Barber Opera – Stradella’s The Power of Paternal Love

Stradella

The Power of Paternal Love [La forza dell’amor paterno] – Opera in three Acts to an anonymous libretto adapted from Nicolo Minato’s Seleuco [sung to an English translation by Christopher Cowell with English surtitles]

Antioco – Lara Marie Müller
Stratonica – Galina Averina
Seleuco – Paul Hopwood
Arbante – Francis Gush
Lucinda – Joanna Harries
Ersistrato – Giuseppe Pellingra
Silo – Brendan Collins
Eurindo – Andy Shen Liu
Rubia – Helen Stanley

Musical and Amicable Society Orchestra
Andrew Kirkman

Christopher Cowell – Director
Anna Reid – Designer
Matthew Cater – Lighting


Reviewed by: Curtis Rogers

Reviewed: 15 April, 2023
Venue: Crescent Theatre, Birmingham

Along with his contemporaries Bernardo Pasquini and the rather younger Alessandro Scarlatti – and although less prolific than them – Stradella stands at a transitional period in the history of opera, and all happened to work in Rome. In their hands, the form evolved from an essentially continuous sequence of recitative or melodious arioso, towards a clearly structured succession of recitative (advancing the basic narrative) and more melodic elaborations (for reflective moments) serving a plot with surprising twists and turns. Even in a generally serious work as Stradella’s The Power of Paternal Love (1678) (anticipating the format and themes of opera seria) such stage-works still integrate strands of comedy, as found in the works of Monteverdi and Cavalli for example, before the genre bifurcated formally along the lines of opera seria on the one hand initially, and opera buffa (or simple intermezzi between the acts of an opera seria) on the other a little later, and the two not entirely coming together again until Mozart perhaps.

In this first of three operas which Stradella composed for a single season at Genoa, and based very loosely on classical Greek history, Seleuco (founder of the Seleucid Empire, centred upon Syria, and formerly a commander under Alexander the Great) is betrothed to the Bactrian princess Stratonica. He has also arranged for Lucinda to be married to his son, Antioco, but the latter has become besotted with the portrait of a woman in his father’s collection of pictures. When Stratonica arrives, revealing that she is the person depicted, Antioco becomes mortally lovesick, and is only healed when Seleuco magnanimously decides to allow Stratonica to marry him instead, which also enables Lucinda to marry her former lover Arbante.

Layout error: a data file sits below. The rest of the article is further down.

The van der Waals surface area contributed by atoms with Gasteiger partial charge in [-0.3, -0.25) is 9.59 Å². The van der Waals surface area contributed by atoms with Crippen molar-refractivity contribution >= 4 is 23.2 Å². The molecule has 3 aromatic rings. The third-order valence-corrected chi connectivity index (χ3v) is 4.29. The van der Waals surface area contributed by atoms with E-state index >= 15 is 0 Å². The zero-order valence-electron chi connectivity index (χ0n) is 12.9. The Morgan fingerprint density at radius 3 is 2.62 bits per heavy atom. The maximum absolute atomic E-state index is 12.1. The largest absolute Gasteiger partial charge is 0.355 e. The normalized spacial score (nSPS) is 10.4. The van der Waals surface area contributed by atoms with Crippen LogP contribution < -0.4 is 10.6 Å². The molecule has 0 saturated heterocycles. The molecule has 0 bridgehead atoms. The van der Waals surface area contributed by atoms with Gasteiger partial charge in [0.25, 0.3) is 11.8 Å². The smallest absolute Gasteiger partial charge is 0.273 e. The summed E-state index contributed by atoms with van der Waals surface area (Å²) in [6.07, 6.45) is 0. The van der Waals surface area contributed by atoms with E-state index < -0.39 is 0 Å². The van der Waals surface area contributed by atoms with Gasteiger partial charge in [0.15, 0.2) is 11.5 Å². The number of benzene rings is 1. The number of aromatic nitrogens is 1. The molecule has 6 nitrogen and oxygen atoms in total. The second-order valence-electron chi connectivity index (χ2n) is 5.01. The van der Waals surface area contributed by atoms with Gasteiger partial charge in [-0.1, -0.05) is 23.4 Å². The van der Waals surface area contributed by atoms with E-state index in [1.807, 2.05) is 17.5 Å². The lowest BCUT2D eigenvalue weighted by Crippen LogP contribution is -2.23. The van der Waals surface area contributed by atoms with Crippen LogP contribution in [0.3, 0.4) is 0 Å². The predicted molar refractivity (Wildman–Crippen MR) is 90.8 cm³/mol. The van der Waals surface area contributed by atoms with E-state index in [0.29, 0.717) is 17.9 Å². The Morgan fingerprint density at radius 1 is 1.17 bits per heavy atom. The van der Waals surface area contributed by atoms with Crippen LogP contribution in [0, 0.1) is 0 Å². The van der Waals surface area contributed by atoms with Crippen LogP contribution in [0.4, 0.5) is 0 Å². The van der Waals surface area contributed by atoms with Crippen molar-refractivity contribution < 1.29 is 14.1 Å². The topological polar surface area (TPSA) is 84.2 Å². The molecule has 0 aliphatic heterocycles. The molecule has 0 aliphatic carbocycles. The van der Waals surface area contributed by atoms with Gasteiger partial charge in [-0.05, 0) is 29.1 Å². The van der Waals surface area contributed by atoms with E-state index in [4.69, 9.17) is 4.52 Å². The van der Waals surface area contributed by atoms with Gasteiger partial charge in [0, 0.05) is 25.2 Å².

In between, that dilemma is the cause of much emotional tension and heart-searching on the part of the characters, in this scenario which foreshadows Verdi’s Don Carlo, as well as dealing with the similar theme of near-incestuous love as Racine’s almost contemporary play Phèdre (the source of Rameau’s great first opera Hippolyte et Aricie). The extended ‘mad scene’ at the centre of Stradella’s opera anticipates many other such scenarios in operas to come over the next two hundred years or so; in this case Antioco imagines himself personally engaged with various stories of love and lust from Classical mythology. But it was also clearly inspired by the famous, more immediate literary influence in Italy at that time, Orlando furioso, especially as Antioco imagines himself to be fighting with other members of his father’s court and finally participating in an excursion to the moon, just as Ariosto’s hero has lost his wits and goes there to reclaim them. It is interesting to reflect too that the situation in which Seleuco initially contemplates murderous revenge upon his son, at an opportune moment when he could come upon Antioco whilst lying indisposed, is virtually a reversal (presumably coincidental) of Hamlet’s wrestling with the need to avenge his father for the crimes of his mother and stepfather while the latter kneels vulnerably at prayer.

Although the opera is nominally set in ancient Syria, Christopher Cowell’s production updates the drama to the present, which plays out over Anna Reid’s effectively designed, whitewashed villa with a roof terrace over a lower extension, resembling those in the eastern Mediterranean and Levantine regions. The geometric metalwork items mounted upon it suggest the Middle East, and labels beside them identify the place as some sort of gallery for Seleuco’s art collection, among which the portrait of Stratonica takes central place. But the villa’s position, thrust forwards obliquely on the stage towards the audience, enables the consistently slick and dynamic choreography to work out around and over it – just as the drama itself encompasses a complex, fluid interaction amongst its various characters, their motives and their interactions, and also just as the two social strata of the narrative (the court, and the servants or hangers-on) are mapped out onto the set’s two levels.